I like to start by identifying the main power source, as that should be at least indirectly connected to everything. In this case, the USB port in the bottom left of our schematic is the obvious choice, but on other schematics you may see symbols for batteries or other power sources. Understanding the power source will also tell you about how the schematic treats power and ground nets, and is the first step into enumerating all of the nets used.
Once I know the main power source, I can start looking at the on-board ICs. These are usually depicted as squares or rectangles. For each IC, you can look up the name and usually find a datasheet to match. The datasheet contains almost everything there is to know about that chip, and nothing about how it’s being applied in the schematic. Once you have a datasheet, you can find out what the chip does, and what the pins are for.
By now you should know what each chip is, what it’s capable of doing and (roughly) how power is managed. The next thing I look at are LEDs and displays. These are normally used to provide user feedback, and tracing the nets back to ICs will tell you which pin on which chip is used for which LED. If you have a manual or documentation to hand, you’ll be able to find out which pin is used to trigger warning messages for example.
Finally, looking at IC to IC connections, you’ll be able to find which pins are used to talk to which chips. For example, you might find out which pins a processor uses to talk to a storage device, which would then allow you to intercept the data being sent back and forth with a logic analyzer.
Schematics are also useful when combined with datasheets to find debug ports and unused pins. Unconnected pins aren’t necessarily unusable, and when combined with datasheets and the right connectors means that you might be able to use them to either gain information about the running operations of a chip, or to perform some function not originally intended for use by the manufacturer. Working through each chip, and ticking off functionality on a pin by pin basis is a laborious but comprehensive way of working out what everything does. It’s usually worth the time. This will often give up secrets about the thing you’re looking at that you otherwise would never know.
Understanding a schematic
Lets have a look at the HIDIOT schematic and see if we can work out what the HIDIOT does, pretending we’ve never seen it before.
In our example above, we know that the ATTiny85 is used on the HIDIOT, but there’s no idea about it’s purpose. In this case, the way the 68 ohm R1 and R2 resistors are connected to the USB M and P pins on the USB PCB makes it clear that PB3 and PB4 on the ATTiny85 are used for USB communications.
We can also see on our schematic that the R5 resistor is electrically connected to USB_M and PB3, and is being used as a pull-up. A quick web search for 1.5k pullup usb leads us to this forum post, that links on to chapter two of the excellent USB in a nutshell’s speed identification section.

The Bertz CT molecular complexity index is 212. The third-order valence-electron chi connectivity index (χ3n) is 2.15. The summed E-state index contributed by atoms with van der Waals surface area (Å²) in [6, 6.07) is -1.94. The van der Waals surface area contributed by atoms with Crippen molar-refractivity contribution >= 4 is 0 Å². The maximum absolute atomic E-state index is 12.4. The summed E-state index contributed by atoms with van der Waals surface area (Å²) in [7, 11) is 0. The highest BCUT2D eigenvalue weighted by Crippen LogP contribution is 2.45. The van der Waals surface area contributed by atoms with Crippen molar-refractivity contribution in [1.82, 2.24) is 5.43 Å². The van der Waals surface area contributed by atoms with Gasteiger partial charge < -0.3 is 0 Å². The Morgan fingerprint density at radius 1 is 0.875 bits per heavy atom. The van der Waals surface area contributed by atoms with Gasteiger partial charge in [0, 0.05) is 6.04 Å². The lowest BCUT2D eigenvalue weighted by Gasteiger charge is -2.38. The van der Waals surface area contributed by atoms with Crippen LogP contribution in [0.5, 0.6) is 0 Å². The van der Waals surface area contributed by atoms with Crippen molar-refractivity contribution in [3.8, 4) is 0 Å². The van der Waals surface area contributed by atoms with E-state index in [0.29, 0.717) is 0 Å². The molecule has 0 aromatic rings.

The section talks about how the speed identification is set by pulling either D- or D+ up to 3.3 volts. Figure 3 on the page shows a Low Speed Device with a pull-up resistor connected to D-, matching our schematic.
If we follow the line from USB_M up through the junction nodes we’ll see two jumper pads on PB3. Following USB_P we can see jumper pads on PB4. If we were to put some logic analysis tools on those pads we should be able to decode all of the USB traffic going on between the chip and the USB port, but that’s for another blog post.
So in this case, with a few minutes looking at a schematic we’ve found out:
- Where the power comes from
- How the IC communicates with the non-standard blob in the bottom left
- Where the test points are for the communications between the chip and the blob
- What standards apply (in this case, low speed USB)
In this blog post we’ve looked at:
- The HIDIOT’s Open Source schematic
- Some common schematic symbols
- Reading a simple schematic
- Identifying functionality from a schematic
You’re now ready to look at some other schematics and see what you can find out. At it’s core, the HIDIOT is a simple V-USB circuit, like the Digispark or Trinket. If you look at their schematics you’ll see the core functionality is pretty much identical. The V-USB site lists a bunch of different open source projects, pretty much all of which can be recreated with a HIDIOT.
Why not take a look at these schematics, and see what you can identify?
The Beagle Bone Black is a great example of a well-documented open source full-blown computer capable of running Linux, but it’s a heck of a lot to read through! Can you find the USB D+ and D- connections on the Beagle Bone Black, and find out which pins on the AM335X they’re connected to? What are the ICs involved in USB connectivity, and what do they do?
The schematic is only one part of the HIDIOT’s open source material. You can find all of our open source code on our GitHub.